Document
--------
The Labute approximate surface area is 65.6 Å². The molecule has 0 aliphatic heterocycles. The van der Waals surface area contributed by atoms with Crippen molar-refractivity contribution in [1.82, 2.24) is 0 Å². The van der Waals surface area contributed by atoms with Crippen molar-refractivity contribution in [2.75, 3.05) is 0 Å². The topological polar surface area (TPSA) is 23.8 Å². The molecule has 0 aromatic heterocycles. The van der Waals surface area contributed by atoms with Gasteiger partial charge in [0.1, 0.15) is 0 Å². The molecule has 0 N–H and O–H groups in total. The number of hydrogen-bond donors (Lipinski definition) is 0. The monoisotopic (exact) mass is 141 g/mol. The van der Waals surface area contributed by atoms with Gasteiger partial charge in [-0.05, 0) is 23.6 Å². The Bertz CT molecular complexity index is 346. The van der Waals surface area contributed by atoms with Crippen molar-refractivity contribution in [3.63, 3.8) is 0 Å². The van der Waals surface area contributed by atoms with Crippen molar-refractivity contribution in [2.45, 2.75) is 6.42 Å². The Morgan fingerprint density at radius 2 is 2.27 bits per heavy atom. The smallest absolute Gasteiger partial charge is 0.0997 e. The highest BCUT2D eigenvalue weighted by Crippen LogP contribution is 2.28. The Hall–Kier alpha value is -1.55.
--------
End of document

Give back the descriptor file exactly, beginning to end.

The Labute approximate surface area is 65.6 Å². The molecule has 0 aliphatic heterocycles. The van der Waals surface area contributed by atoms with Crippen molar-refractivity contribution in [1.82, 2.24) is 0 Å². The van der Waals surface area contributed by atoms with Crippen molar-refractivity contribution in [2.75, 3.05) is 0 Å². The topological polar surface area (TPSA) is 23.8 Å². The molecule has 0 aromatic heterocycles. The van der Waals surface area contributed by atoms with Gasteiger partial charge in [0.1, 0.15) is 0 Å². The molecule has 0 N–H and O–H groups in total. The number of hydrogen-bond donors (Lipinski definition) is 0. The monoisotopic (exact) mass is 141 g/mol. The van der Waals surface area contributed by atoms with Gasteiger partial charge in [-0.05, 0) is 23.6 Å². The Bertz CT molecular complexity index is 346. The van der Waals surface area contributed by atoms with Crippen molar-refractivity contribution in [3.63, 3.8) is 0 Å². The van der Waals surface area contributed by atoms with Crippen molar-refractivity contribution in [2.45, 2.75) is 6.42 Å². The Morgan fingerprint density at radius 2 is 2.27 bits per heavy atom. The smallest absolute Gasteiger partial charge is 0.0997 e. The highest BCUT2D eigenvalue weighted by Crippen LogP contribution is 2.28. The Hall–Kier alpha value is -1.55.